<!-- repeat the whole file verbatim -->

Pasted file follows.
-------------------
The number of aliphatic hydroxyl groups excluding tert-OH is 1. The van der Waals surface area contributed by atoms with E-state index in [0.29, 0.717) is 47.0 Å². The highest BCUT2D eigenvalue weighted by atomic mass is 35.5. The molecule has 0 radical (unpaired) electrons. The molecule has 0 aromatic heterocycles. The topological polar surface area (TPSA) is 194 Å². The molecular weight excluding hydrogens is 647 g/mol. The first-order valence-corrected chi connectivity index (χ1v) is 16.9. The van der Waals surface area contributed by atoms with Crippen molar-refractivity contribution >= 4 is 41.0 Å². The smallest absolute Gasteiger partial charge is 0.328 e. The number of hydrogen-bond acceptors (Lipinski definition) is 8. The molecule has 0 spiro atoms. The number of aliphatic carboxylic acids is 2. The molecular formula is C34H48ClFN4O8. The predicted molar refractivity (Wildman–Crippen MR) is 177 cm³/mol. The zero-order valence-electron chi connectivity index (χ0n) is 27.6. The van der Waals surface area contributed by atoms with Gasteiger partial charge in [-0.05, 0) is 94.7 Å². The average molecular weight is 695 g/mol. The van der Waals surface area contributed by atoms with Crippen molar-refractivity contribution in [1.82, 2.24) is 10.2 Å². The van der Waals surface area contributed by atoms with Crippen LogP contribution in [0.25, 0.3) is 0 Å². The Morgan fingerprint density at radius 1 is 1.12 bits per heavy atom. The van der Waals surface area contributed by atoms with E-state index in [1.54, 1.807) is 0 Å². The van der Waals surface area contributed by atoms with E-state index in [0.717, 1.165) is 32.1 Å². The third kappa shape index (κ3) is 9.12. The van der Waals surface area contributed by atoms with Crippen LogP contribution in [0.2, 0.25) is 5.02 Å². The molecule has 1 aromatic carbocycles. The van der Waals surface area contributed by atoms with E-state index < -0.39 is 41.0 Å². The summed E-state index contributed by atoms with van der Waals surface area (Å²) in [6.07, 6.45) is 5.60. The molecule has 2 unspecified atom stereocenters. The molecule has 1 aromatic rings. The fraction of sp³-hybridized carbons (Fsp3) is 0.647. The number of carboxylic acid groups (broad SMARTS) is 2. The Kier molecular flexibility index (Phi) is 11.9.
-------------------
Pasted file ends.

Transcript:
The number of aliphatic hydroxyl groups excluding tert-OH is 1. The van der Waals surface area contributed by atoms with E-state index in [0.29, 0.717) is 47.0 Å². The highest BCUT2D eigenvalue weighted by atomic mass is 35.5. The molecule has 0 radical (unpaired) electrons. The molecule has 0 aromatic heterocycles. The topological polar surface area (TPSA) is 194 Å². The molecular weight excluding hydrogens is 647 g/mol. The first-order valence-corrected chi connectivity index (χ1v) is 16.9. The van der Waals surface area contributed by atoms with Crippen molar-refractivity contribution >= 4 is 41.0 Å². The smallest absolute Gasteiger partial charge is 0.328 e. The number of hydrogen-bond acceptors (Lipinski definition) is 8. The molecule has 0 spiro atoms. The number of aliphatic carboxylic acids is 2. The molecular formula is C34H48ClFN4O8. The predicted molar refractivity (Wildman–Crippen MR) is 177 cm³/mol. The zero-order valence-electron chi connectivity index (χ0n) is 27.6. The van der Waals surface area contributed by atoms with Gasteiger partial charge in [-0.05, 0) is 94.7 Å². The average molecular weight is 695 g/mol. The van der Waals surface area contributed by atoms with Crippen molar-refractivity contribution in [1.82, 2.24) is 10.2 Å². The van der Waals surface area contributed by atoms with Crippen LogP contribution in [0.25, 0.3) is 0 Å². The Morgan fingerprint density at radius 1 is 1.12 bits per heavy atom. The van der Waals surface area contributed by atoms with E-state index in [1.54, 1.807) is 0 Å². The van der Waals surface area contributed by atoms with E-state index in [0.717, 1.165) is 32.1 Å². The third kappa shape index (κ3) is 9.12. The van der Waals surface area contributed by atoms with Crippen LogP contribution in [0.2, 0.25) is 5.02 Å². The molecule has 1 aromatic carbocycles. The van der Waals surface area contributed by atoms with E-state index < -0.39 is 41.0 Å². The summed E-state index contributed by atoms with van der Waals surface area (Å²) in [6.07, 6.45) is 5.60. The molecule has 2 unspecified atom stereocenters. The molecule has 1 aromatic rings. The fraction of sp³-hybridized carbons (Fsp3) is 0.647. The number of carboxylic acid groups (broad SMARTS) is 2. The Kier molecular flexibility index (Phi) is 11.9.